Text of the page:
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By A Customer on 26 April 2000
Format: Hardcover
I just can't understand how this book came to receive those reviews that made me buy it. It fails as a serious reflection on mid-30s womanhood, it is not funny, it is not a page-turner, it is well writen, but far from a literary jewel.
I thought the first chapter, the story of the discovery by the main character of the highs and lows of love and relationships through his older brother's summer affair, was pretty good. It would have made a neat short story that would have me thinking: here we have a promising new writer.
The rest of the book is disposable. It filled up a long night train ride through central Europe. It will be soon forgotten.
As to that absurd middle chapter on the neighbours: what was it about? I suspect it meant to make the book "serious" by introducing something unexplained: so not-best-seller, so pretentious... ridiculous. Another good short story though.
A writer with some potential. A vacuous and boring book.
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Format: Paperback
I absolutely loved this book - have owned it now for around 5 years and probably read the "You could be anyone" chapter once a year. Every part of it fills me up in every possible way - the sentence "he hugged me but all I could feel was flesh and bones" stays with me - it was a barometer of how I judged boyfriends over the years - did I just think of them as flesh and bones or as soul. I devoured this book - anyone who can read the "you could be anyone " chapter and not cry does not have a heart or soul. Strangely the two last chapters are my favourites which seems to contradict the majority of reviews on here.
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By A Customer on 15 July 2000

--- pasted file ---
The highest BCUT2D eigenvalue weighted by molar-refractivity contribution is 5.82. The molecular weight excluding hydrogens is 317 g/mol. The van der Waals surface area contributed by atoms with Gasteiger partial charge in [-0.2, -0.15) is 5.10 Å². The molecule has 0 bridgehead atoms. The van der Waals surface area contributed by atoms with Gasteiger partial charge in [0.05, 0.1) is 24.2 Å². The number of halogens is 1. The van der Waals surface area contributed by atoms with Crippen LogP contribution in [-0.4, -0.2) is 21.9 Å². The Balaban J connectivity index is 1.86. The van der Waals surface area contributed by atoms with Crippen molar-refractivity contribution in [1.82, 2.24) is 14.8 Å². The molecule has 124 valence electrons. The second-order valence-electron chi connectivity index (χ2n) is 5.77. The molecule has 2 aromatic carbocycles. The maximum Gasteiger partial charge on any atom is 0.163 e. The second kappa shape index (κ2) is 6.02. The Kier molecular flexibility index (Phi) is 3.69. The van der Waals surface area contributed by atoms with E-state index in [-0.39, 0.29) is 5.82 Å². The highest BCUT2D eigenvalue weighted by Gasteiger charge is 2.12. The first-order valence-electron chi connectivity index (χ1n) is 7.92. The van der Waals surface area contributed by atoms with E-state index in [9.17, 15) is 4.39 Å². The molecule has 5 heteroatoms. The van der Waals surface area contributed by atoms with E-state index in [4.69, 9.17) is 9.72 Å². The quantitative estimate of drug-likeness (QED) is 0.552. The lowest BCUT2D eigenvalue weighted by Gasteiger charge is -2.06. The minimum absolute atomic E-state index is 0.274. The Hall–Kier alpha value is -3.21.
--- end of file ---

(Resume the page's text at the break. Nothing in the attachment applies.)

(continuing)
Format: Paperback
Although there were parts that I enjoyed (mainly the beginning and the end), I found the rest of the book totally confusing. If anyone understands the point of the chapter about the neighbours, please make the connection for me, as to me, it just seemed like it was put there to take up some space. The cover was very misleading, and contrary to the blurb on the back, not nearly as much fun as staying in and watching 'sex and the city' (which is actually light hearted and funny).
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Format: Kindle Edition
I watched the film Suburban Girl (2007) starring Sarah Michelle Gellar and Alec Baldwin. It was a bit of a mess, but an interesting mess. I found the following vey wordy credit to be intriguing: Based on the Short Stories "My Old Man" and "The Worst Thing a Suburban Girl Could Imagine" from the book "The Girls' Guide to Hunting and Fishing" by Melissa Bank. The film might be a messy dud, but the source stories might be better. So I took a chance on the book.

I vaguely remember it being heavily promoted in bookstores upon release back in 1999. There seem to be a lot of cheap second hand copies floating around. Presumably now it’s fallen into the category of once popular but now mostly unread once the hype had passed. Frankly it’s amazing to imagine a time when a collection of short stories could sell in such large quantities. Judging by other reviews I’ve read, a lot of people don’t seem to realise this is a collection of lightly linked short stories and not one big joined up narrative. To be fair, the book cover and blurb don’t scream out that this is a short story collection and not a novel.

1. "Advanced Beginners"

Jane’s brother’s older girlfriend visits the family holiday home.

A big blank nothing of a story. Why did I read this? What was interesting about it? Why was I supposed to be impressed by this? The bland writing style emphasised the blank emptiness of it. It was a waste of time reading this non-story. It was readable but deeply indifferent.

2 out of 5

2. "The Floating House"

Jane goes on holiday with her boyfriend’s ex-girlfriend.

It’s okay. There’s not much to it but it reads okay.

3 out of 5

3.